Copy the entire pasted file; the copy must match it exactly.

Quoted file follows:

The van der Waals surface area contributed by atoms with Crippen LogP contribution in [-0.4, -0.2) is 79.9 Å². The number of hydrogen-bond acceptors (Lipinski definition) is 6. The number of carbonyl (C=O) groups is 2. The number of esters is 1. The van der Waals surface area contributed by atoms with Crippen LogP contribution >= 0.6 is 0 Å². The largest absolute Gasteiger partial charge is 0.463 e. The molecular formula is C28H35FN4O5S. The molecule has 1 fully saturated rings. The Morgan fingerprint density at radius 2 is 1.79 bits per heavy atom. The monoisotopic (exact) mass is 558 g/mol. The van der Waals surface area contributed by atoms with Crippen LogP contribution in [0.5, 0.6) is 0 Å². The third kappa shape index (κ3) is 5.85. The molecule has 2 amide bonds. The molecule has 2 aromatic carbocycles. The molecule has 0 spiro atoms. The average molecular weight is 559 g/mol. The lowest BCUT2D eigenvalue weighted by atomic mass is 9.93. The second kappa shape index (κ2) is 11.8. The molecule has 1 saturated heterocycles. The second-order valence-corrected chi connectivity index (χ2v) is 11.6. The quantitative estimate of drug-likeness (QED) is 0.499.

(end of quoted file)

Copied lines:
The van der Waals surface area contributed by atoms with Crippen LogP contribution in [-0.4, -0.2) is 79.9 Å². The number of hydrogen-bond acceptors (Lipinski definition) is 6. The number of carbonyl (C=O) groups is 2. The number of esters is 1. The van der Waals surface area contributed by atoms with Crippen LogP contribution >= 0.6 is 0 Å². The largest absolute Gasteiger partial charge is 0.463 e. The molecular formula is C28H35FN4O5S. The molecule has 1 fully saturated rings. The Morgan fingerprint density at radius 2 is 1.79 bits per heavy atom. The monoisotopic (exact) mass is 558 g/mol. The van der Waals surface area contributed by atoms with Crippen LogP contribution in [0.5, 0.6) is 0 Å². The third kappa shape index (κ3) is 5.85. The molecule has 2 amide bonds. The molecule has 2 aromatic carbocycles. The molecule has 0 spiro atoms. The average molecular weight is 559 g/mol. The lowest BCUT2D eigenvalue weighted by atomic mass is 9.93. The second kappa shape index (κ2) is 11.8. The molecule has 1 saturated heterocycles. The second-order valence-corrected chi connectivity index (χ2v) is 11.6. The quantitative estimate of drug-likeness (QED) is 0.499.